The agency’s protest decision letter did not contain page numbers. Our Office assigned consecutively numbered pages to the unnumbered pages in the decision. The citations to the letter in this decision are to the page numbers assigned by our Office.
 On May 18, the agency issued a modification terminating the contract awarded to Medfinity for convenience in accordance with Federal Acquisition Regulation (FAR) § 52.212-4; however, this modification was not transmitted to Medfinity. AR, Tab 20, Declaration of Contract Specialist.
 ECAT is an acronym for the Defense Logistics Agency’s electronic catalogue, which is a governmentwide acquisition contract.
 While we do not address in detail all of the arguments raised by Medfinity in its protest, we have reviewed each, and conclude that none of these other protest grounds provides a basis to sustain the protest.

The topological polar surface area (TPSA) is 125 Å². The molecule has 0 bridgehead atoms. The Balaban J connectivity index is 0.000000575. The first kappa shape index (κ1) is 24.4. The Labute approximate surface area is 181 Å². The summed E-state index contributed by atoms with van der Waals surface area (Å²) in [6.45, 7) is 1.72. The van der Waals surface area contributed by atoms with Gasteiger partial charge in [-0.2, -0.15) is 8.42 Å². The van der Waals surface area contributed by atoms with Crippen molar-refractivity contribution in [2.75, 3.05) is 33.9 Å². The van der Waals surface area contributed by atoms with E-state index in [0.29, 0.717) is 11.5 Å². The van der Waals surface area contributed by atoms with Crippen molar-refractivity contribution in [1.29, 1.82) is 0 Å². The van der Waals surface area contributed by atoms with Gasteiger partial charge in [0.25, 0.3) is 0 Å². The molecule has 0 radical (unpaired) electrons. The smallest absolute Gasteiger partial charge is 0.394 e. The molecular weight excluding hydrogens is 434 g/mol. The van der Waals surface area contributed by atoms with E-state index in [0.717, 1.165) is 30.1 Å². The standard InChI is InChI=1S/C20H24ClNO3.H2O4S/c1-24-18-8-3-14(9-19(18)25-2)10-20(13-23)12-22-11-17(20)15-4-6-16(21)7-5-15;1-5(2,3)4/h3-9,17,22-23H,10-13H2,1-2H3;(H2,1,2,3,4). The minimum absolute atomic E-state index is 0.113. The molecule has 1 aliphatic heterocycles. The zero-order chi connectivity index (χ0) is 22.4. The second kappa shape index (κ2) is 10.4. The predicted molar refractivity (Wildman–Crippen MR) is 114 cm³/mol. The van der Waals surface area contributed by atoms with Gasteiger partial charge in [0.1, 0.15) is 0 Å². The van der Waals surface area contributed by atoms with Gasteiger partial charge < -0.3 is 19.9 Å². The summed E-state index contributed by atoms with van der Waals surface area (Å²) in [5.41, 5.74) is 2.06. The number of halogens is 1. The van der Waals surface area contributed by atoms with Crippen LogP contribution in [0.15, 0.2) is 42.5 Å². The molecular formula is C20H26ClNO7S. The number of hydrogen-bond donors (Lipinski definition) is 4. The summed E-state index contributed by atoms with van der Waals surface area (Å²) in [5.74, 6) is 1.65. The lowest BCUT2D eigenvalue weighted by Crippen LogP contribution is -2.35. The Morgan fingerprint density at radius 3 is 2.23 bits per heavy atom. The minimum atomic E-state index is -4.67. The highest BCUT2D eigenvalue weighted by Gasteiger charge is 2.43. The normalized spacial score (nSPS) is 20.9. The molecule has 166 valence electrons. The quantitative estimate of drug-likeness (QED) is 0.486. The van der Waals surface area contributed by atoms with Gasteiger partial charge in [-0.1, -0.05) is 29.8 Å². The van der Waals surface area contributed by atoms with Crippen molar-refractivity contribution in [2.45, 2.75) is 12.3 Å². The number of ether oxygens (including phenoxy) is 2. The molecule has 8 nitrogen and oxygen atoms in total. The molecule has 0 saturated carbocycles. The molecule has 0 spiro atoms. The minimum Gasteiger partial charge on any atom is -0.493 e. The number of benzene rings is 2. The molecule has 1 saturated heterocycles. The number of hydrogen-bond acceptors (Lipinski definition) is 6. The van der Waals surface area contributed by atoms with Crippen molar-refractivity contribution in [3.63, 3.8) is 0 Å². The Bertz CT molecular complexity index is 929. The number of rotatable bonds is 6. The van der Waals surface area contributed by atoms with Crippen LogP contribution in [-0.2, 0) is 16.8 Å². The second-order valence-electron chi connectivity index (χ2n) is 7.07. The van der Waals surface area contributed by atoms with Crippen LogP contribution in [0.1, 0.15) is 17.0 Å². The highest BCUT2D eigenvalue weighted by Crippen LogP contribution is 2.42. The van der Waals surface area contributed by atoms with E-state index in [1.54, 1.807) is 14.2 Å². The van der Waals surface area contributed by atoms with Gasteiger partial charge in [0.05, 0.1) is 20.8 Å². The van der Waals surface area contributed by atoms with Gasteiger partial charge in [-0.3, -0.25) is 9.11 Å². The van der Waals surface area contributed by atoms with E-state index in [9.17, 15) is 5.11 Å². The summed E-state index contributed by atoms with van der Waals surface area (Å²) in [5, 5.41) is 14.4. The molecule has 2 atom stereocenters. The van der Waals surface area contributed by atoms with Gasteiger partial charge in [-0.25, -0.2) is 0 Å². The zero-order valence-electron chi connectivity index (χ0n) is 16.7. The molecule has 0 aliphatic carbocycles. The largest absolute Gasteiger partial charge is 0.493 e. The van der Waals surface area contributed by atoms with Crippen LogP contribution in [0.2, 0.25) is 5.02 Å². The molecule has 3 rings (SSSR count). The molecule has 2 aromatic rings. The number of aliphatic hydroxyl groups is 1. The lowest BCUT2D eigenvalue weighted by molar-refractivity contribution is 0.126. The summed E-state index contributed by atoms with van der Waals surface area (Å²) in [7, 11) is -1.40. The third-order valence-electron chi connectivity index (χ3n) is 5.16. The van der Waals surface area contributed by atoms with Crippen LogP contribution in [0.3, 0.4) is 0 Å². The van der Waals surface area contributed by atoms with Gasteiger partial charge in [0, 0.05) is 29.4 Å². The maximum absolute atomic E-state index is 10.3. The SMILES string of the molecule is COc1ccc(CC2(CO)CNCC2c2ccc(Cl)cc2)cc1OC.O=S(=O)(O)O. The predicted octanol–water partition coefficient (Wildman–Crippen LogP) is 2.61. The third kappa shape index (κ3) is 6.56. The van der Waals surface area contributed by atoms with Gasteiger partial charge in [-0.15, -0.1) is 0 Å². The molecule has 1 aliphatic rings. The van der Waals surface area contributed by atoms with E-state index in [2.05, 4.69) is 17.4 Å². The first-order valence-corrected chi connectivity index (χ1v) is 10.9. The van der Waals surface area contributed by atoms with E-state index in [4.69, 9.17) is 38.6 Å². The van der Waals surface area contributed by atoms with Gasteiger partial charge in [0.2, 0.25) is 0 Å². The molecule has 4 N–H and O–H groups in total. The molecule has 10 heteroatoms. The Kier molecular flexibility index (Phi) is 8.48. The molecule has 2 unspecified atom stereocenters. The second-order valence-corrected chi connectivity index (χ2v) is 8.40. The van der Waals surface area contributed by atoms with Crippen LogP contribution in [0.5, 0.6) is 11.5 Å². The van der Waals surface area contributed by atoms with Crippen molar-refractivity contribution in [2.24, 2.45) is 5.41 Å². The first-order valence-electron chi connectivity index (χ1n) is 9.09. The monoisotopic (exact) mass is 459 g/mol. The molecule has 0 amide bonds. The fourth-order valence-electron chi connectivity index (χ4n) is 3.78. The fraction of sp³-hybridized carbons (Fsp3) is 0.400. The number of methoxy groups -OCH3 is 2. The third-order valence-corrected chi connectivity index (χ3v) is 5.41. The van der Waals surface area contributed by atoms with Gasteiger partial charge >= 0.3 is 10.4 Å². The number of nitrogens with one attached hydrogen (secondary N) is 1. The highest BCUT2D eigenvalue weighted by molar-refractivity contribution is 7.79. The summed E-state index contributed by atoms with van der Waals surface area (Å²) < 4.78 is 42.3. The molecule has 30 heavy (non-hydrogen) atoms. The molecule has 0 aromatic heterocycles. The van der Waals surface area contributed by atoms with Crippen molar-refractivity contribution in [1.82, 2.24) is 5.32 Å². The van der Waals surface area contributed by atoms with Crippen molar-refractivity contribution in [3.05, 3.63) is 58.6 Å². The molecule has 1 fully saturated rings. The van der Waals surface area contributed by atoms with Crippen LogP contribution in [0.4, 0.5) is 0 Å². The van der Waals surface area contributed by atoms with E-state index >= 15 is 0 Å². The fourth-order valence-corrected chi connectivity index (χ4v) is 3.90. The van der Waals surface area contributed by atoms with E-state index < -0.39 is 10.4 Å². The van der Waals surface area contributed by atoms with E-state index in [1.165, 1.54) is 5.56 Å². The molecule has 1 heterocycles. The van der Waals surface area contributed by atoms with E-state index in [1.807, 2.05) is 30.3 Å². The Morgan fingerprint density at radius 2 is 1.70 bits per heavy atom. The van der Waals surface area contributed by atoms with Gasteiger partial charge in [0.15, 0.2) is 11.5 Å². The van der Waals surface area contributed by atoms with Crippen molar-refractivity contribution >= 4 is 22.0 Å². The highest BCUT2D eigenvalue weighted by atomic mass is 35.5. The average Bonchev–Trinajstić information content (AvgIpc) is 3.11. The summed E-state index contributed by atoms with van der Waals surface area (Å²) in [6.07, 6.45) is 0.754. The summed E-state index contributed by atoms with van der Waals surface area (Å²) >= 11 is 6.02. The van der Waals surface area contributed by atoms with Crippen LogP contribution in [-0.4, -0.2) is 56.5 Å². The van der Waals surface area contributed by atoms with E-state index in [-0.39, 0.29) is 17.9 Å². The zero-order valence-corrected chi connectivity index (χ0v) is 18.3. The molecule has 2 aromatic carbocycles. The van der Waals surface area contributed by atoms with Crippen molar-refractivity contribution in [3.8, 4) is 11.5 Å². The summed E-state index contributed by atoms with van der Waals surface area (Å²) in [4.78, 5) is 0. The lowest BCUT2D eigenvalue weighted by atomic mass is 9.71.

Government officials are presumed to act in good faith, and we will not attribute unfair or prejudicial motives to procurement officials on the basis of inference and supposition. Logistics Solutions Group, Inc., B-294604.7, B-294604.8, July 28, 2005, 2005 CPD ¶ 141 at 4.
 In light of these facts, we do not agree with Medfinity’s contention that the salient characteristics included in the RFQ were sufficient to support an award to Medfinity on the basis of its allegedly equivalent solution. In this regard, we note that Medfinity’s solution differs from the listed salient characteristics significantly, and that neither the RFQ nor the evaluation record provides a basis to evaluate whether these differences are material.
 The contract specialist’s email states that the agency will be canceling “all solicitations” and then states that it would be using ECAT until final decisions are made regarding its requirements. AR, Tab 17, Medfinity Email Chain, at 2. There is thus no conclusive support for the contention that the agency intends to use ECAT with respect to the specific optical equipment at issue here. Moreover, we note that the agency’s legal memorandum states that “[t]he agency is not reprocuring this requirement until it develops a new statement of work.” MOL at 5.